For many years praise of her portraits was at the expense of her allegories and “fancy pictures”. In his History of Photography written in 1964, Beaumont Newhall wrote, “Without the challenge of interpreting great personalities, her work tended to become lost in sentiment and to echo painting.” In his Concise History, first published in 1965, Gernsheim goes further, “In this rational age it is obvious to us that one cannot photograph ‘The Wise and Foolish Virgins’, a Sibyl, St Cecilia, or the Annunciation, because the realism of the medium inevitably reduces the sublime to the ridiculous”. But times change.
By 1978 a more inclusive view of Cameron’s enterprise appears. Writing, perhaps, for an anthology, the editor, academic and advocate of photography Bill Jay noted, “Some critics have seen fit to differentiate between her portraits (which they praise) and her theatrical setups (which they deplore). This is to totally miss the point. Both are an integral part of a complete whole, expressing an individual’s sense of self and the age in which she lived with a singular vision. They are not ‘different’, but indivisible expressions of a harmonious whole; each is less complete when seen alone.” 
Jay went on, “As Colin Ford has pointed out, the 19th century person believed in heroes and they produced heroes to match their belief. Mrs. Cameron’s fiercest ambition was to pay homage to these heroes, and she could do so because she herself had the heroic spirit.”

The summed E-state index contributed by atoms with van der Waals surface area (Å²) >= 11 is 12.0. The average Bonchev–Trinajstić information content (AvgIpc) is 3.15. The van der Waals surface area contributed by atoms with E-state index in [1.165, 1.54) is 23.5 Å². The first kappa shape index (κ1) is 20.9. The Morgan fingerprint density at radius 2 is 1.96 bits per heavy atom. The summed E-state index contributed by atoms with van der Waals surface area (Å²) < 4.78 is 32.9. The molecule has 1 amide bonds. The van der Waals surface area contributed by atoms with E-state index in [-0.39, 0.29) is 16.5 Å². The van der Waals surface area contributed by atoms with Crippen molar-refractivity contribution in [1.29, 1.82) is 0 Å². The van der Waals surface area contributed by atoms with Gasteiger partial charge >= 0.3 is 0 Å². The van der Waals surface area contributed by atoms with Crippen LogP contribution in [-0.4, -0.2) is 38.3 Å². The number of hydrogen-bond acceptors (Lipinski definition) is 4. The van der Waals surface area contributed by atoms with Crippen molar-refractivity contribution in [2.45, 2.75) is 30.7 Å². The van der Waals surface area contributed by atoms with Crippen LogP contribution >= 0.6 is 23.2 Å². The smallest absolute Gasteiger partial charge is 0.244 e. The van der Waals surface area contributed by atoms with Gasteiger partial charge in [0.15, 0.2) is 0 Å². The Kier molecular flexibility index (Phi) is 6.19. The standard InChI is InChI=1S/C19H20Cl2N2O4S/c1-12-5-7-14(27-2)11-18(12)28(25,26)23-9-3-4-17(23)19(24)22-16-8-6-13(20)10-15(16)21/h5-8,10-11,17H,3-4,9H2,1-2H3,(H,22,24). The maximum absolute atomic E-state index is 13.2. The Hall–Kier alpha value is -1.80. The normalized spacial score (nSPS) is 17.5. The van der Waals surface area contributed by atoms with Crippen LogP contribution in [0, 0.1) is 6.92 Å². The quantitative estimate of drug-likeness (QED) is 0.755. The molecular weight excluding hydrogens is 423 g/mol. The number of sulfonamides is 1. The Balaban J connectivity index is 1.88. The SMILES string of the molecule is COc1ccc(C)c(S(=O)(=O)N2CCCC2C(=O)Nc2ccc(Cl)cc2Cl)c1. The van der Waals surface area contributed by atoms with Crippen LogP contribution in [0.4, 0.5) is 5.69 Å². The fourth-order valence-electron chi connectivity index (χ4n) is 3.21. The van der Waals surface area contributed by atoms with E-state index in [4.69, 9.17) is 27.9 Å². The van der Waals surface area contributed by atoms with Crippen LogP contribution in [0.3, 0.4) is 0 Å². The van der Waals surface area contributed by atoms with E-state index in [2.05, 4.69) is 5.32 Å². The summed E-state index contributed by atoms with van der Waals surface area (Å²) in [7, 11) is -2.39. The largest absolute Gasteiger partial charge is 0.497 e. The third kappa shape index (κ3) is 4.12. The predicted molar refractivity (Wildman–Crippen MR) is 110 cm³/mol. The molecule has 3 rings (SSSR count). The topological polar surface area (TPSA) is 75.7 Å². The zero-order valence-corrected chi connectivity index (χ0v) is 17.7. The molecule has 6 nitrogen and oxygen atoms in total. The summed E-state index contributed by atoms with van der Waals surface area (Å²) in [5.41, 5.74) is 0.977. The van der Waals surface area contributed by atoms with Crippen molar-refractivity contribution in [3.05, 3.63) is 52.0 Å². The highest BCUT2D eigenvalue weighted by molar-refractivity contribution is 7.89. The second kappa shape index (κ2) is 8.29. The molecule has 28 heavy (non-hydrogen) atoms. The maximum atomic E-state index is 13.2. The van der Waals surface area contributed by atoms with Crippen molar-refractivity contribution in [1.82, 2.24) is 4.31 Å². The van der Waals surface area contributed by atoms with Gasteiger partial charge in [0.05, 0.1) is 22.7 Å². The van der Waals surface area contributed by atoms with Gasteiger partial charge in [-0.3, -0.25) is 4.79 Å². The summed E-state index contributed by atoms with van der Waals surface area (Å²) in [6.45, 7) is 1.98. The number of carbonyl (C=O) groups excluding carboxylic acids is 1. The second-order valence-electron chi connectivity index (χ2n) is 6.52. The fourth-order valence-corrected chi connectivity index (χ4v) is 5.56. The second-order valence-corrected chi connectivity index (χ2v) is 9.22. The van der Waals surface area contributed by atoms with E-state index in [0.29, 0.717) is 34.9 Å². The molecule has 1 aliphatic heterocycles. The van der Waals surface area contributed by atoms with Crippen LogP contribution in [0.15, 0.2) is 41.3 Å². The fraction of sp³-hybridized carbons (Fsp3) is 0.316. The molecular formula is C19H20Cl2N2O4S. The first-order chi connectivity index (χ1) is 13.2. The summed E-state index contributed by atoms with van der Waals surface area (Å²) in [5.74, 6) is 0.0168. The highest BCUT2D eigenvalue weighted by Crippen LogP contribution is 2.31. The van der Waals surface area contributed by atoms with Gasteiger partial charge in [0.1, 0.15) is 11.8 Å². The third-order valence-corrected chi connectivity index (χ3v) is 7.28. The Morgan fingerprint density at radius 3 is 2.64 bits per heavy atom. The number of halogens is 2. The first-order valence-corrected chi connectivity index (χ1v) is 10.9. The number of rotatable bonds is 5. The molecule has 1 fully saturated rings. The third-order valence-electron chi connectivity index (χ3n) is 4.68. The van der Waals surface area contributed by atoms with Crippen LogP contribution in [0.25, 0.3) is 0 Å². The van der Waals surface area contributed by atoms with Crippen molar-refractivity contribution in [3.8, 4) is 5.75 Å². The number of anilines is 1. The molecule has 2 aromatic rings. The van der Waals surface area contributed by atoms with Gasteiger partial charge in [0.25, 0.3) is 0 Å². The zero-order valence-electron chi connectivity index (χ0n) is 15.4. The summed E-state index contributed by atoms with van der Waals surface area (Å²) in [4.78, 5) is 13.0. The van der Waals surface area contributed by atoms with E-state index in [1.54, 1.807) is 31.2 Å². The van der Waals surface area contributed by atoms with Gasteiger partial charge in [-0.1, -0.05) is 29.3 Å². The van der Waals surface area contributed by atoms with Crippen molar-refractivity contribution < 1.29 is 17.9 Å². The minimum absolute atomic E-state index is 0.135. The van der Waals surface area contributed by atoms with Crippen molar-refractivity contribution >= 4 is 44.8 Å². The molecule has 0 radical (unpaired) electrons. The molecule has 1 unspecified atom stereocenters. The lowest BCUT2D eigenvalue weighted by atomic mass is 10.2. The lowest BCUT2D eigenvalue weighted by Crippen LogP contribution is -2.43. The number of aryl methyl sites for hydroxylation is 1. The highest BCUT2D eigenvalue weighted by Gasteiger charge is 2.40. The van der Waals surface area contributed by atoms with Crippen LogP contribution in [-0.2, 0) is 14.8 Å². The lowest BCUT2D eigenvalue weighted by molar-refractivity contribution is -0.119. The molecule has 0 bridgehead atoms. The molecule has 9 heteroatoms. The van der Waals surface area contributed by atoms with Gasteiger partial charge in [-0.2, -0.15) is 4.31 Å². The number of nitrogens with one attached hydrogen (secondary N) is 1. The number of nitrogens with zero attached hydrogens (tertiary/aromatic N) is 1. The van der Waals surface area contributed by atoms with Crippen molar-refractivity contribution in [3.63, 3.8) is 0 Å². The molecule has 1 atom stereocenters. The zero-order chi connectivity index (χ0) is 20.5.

But Bill Jay’s anthology was never published and it wasn’t until 1984 that a more holistic view of Cameron’s work was presented to the public by Mike Weaver with his “key work of Cameron scholarship” Julia Margaret Cameron 1815-1879. 
Weaver’s book accompanied an Arts Council-backed touring exhibition which was shown at Colin Ford’s newly opened National Museum of Photography, Film and Television in Bradford in 1984 and at the V&A in London in 1985.
In his book, Weaver looked in detail at what Bill Jay and Colin Ford had realised, that the penetrating portraitist with the heroic spirit was also a High Victorian god-fearing woman who’s inspiration lay in the influences of her time, especially Romantic, Scared and Pre-Raphaelite art.
In Marta Weiss’s book Julia Margaret Cameron: Photographs to electrify you with delight and startle the world written to accompany the V&A exhibition, is a portrait of William Michael Rossetti, brother of the painter Dante Gabriel Rossetti, taken on the lawn at Little Holland House in 1865. Behind Rossetti is the same mature tree against which Julia leaned with a watchcase in her hand for Rejlander a decade earlier.